Jon’s HTPC: The Case

This is Part of Jon’s HTPC setup. For more, see: Introduction and Table of Contents

The Case:
caseI guess I’ll start by talking about the case. I designed and built the case with three things in mind. First was silence, second was unobtrusiveness to the living room, and third was easy accessibility. The second and third things were easy to account for; I built the case out of double thick MDF core and made it look like a subwoofer. When people walk into the living room they don’t see a computer anywhere, the just see a normal looking subwoofer and don’t think twice about it. For ease of accessibility, I just made the top of the sub lift off, and the first layer of internal Plexiglas (for airflow control) also just lifts out. No tools are needed. Silence was going to be the hard part. The first key to silence is good airflow, that’s because if the air can flow easily then you can use slower fans that aren’t as loud. The case is designed so the two “ports” on the top of the sub are used as an air intake. The air then goes horizontally along the first level of the case to the hard drives. The air then goes down all of the hard drives to the bottom level of the case. The air then goes back across the bottom level that contains the motherboard and out the back of the case through two more sub ports that act as an air exhaust. It’s so efficient that I am able to completely unplug the video card fan. The second key to silence is making every single fan in the case (processor, power supply, accessory fans) thermally controlled. Because the airflow is efficient, I’ve never seen any of the fans speed up above their slowest setting (which is so slow you can’t hear them). However, if a component did start to get hot for some reason, the appropriate fan would speed up accordingly to cool the component. This allows all the fans to run at very slow settings without me worrying about overheating. The third key to silence is vibration. Anything that vibrates and is also attached to the case will cause the case to amplify the noise. To overcome this problem, all the hard drives, the power supply, and all the fans (with the exception of the processor fan) are actually suspended in air by elastic. The elastic absorbs all of the vibrations and stops the noise from being amplified by the case. To finish it off, I have sound dampening material lining several parts of the interior of the case. The last thing to consider is to buy components that are naturally quiet. Some hard drives can be really really loud, instead I researched what drives are the quietest and bought those. The same goes for the power supply unit. Video card fans are also notoriously loud, so I purchased a video card that didn’t run very hot and was then able to disable the fan completely. Put all that together and you end up with a silent PC (It’s not literally silent, it’s just really really quiet). On a side note: the reason I bought that particular processor fan is because it looks a bit like the “Flex Capacitor” from Back to the Future. I’m a dork. You can see pictures of my HTPC here…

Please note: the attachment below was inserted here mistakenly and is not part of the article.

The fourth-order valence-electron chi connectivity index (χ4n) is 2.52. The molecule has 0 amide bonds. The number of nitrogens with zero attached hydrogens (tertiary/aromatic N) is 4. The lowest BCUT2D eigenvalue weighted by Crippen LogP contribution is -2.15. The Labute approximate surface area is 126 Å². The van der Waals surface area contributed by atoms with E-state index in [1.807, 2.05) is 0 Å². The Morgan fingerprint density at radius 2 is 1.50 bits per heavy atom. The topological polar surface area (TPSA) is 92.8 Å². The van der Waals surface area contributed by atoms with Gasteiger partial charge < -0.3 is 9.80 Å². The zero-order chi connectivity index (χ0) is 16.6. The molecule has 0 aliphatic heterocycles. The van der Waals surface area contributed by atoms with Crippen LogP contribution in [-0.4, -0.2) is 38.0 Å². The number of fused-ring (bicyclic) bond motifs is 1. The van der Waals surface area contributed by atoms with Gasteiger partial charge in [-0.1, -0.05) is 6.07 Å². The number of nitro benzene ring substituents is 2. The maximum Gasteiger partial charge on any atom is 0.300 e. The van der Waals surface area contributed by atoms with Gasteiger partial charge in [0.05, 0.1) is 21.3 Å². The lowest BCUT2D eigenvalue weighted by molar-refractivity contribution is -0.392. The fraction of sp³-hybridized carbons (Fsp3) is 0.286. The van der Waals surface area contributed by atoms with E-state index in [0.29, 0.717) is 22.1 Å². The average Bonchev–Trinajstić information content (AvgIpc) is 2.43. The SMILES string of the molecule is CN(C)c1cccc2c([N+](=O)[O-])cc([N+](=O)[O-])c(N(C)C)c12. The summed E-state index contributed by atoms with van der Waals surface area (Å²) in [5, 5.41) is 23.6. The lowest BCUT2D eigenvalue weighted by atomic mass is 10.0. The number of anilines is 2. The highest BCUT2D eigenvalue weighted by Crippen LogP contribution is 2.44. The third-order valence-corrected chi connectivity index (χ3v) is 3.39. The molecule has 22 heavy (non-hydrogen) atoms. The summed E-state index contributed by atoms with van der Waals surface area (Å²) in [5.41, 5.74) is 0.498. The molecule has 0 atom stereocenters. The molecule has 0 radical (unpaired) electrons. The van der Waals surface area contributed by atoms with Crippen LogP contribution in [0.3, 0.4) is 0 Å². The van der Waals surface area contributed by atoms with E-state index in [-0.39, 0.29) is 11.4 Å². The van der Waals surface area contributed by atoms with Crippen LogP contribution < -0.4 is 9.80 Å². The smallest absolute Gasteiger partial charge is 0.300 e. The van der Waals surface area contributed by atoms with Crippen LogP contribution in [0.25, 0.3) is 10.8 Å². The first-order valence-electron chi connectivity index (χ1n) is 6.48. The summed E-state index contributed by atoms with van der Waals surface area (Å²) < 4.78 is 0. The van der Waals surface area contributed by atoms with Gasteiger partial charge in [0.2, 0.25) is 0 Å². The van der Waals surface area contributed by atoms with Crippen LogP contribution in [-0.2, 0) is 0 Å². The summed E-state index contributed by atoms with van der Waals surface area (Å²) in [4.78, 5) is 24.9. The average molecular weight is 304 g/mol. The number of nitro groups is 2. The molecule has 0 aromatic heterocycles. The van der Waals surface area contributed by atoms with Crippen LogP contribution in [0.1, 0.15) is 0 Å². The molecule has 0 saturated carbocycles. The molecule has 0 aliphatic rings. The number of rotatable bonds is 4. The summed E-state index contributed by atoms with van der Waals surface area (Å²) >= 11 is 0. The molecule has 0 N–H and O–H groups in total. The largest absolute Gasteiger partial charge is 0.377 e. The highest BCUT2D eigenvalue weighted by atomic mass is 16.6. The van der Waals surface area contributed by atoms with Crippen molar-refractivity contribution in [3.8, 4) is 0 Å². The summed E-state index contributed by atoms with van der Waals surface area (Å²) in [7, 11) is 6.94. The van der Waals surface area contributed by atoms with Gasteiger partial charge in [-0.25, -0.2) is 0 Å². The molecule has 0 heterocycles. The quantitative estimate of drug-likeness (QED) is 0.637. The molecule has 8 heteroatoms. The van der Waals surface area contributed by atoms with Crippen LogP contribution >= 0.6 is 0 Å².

Quiet Hard Drive…

Quiet Power Supply…

Next Chapter> The UI


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